- The game runs pretty poorly in certain segments; there are levels that drop frame rates and have massive problems with popping issues. “Fortunately” this does only happen in specific levels, but makes those levels feel really bad.
- Besides the gameplay issues noted in the corresponding section, the lighting issue often pops up in non-combat segments as well, which breaks immersion really hard.
Sound& Music: 9/10
- Great soundtrack; especially the rock/hard rock tracks that burst into the scene when a gunfight starts.
- Top-notch sound design; everything from the weapon sounds to environmental details, are very well realized and on-point.
- All the voice actors were exceptional; from the gravely “B.J.” to Americans trying to speak German on the streets of occupied USA, I haven’t found a line-read that felt off or (unintentionally) bad.
- When the story takes a breather and more dramatic moments are depicted, the soundtrack adjusts to those moments and delivers somber tracks that fit the emotion of the scenes; however there were a few disappointments where the music was not that great.
- The end-credit song was on-the-nose, fitting song choice, however, the developers decided to go with a cover song of the original; and it sorely backfired, as it was a cringe-inducing choice, that I was really disappointed with.
- Absurd, over-the-top and insane story telling; the game has it all: Jaw-dropping twists, fist-pumping set pieces, melodramatic and tragic moments, as well as laugh out loud humor and weird, dark, comedic moments. All these elements flow incredibly well and are paced to perfection; Overall a great narrative experience.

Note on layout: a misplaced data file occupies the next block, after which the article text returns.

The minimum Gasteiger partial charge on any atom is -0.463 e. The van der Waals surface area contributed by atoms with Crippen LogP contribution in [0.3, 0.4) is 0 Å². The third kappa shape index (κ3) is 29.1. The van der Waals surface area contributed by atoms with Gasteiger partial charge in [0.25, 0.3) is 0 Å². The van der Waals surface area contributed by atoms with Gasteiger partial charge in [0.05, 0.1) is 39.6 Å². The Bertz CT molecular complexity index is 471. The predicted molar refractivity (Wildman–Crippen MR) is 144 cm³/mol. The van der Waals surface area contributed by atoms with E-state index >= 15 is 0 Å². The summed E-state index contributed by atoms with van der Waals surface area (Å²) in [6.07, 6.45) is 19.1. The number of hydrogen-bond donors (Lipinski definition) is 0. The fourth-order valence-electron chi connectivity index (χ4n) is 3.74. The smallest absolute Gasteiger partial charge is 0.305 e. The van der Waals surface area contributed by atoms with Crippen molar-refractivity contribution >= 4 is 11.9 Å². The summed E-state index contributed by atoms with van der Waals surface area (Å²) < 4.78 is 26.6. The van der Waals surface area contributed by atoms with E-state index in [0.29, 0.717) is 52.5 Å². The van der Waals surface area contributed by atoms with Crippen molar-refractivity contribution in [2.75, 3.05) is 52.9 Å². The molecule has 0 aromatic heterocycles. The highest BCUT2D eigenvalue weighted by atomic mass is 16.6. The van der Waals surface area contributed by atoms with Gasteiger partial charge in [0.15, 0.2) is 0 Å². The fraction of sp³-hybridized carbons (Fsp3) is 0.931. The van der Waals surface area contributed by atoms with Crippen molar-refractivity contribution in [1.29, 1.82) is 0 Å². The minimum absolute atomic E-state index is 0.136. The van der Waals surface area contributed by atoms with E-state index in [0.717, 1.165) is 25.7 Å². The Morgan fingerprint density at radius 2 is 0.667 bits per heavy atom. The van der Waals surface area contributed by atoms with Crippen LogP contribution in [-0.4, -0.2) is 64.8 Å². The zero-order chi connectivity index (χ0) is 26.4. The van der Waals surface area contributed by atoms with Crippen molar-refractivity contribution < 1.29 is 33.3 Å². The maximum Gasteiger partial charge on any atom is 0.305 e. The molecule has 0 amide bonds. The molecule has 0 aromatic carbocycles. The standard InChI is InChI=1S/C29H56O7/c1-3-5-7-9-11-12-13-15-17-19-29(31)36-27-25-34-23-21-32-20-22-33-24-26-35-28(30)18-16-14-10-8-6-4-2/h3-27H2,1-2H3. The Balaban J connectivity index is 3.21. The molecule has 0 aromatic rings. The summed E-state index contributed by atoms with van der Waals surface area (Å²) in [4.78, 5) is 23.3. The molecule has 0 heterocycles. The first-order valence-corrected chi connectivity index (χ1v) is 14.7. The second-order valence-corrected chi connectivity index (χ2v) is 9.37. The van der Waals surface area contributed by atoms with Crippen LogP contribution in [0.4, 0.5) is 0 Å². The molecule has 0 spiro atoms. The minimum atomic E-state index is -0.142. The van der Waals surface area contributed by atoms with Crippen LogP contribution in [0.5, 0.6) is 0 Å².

- Well written and well realized characters that have running themes and characters arks that are as satisfying as they are meaningful and engaging.
- Overall, the writing of the game is amazing; from the story and the characters, to the collectibles and readables scattered around the world, the writing on display is top-notch and elevates the world building and overall quality of the game. Few games make incredibly, macabre situations as funny as Wolfenstein 2 does, without diminishing the gravity, the impact or the sinister undertone that those situations have.
- When a game is so over-the-top, it is virtually impossible to not run into a few missteps, and Wolfenstein 2 is no different; some character’s perspectives and opinions are turned on a dime, meanwhile others are given no time to actually feel like characters.
- Sometimes the game feels like it is trying too hard to be edgy or over-the-top; there are sequences, where humor is forcibly inserted, that holds their emotional gravity down, while other sequences are too on-the-nose with their messaging or too grotesque with their imagery, that the intended messages and themes feel forced.
Wolfenstein 2, in theory, is inferior sequel; I don’t think the advancements it made in gameplay terms, were significant or good enough to overcome its many performance issues. Just like its predecessor, it features a great narrative, with solid enough gameplay, visuals and sound design, but where The New Order, at least on PC, was steady and consistent performance wise, The New Colossus is not; but that is only in theory. In practice, the combat feels more satisfying and brutal, the storytelling is better and more memorable, which is why I will remember it more fondly than The New Order.
It may not be the best shooter I’ve ever played and its certainly not the best in technical terms either; but, I value the experience of playing a game, more than anything, and the experience Wolfenstein 2’s campaign provides, is clearly an improvement from its predecessors’ and one of my favorite campaigns in recent memory.
As always the G.R.IN.D. is recommended for those who want a more in-depth analysis. You can find it by clicking here.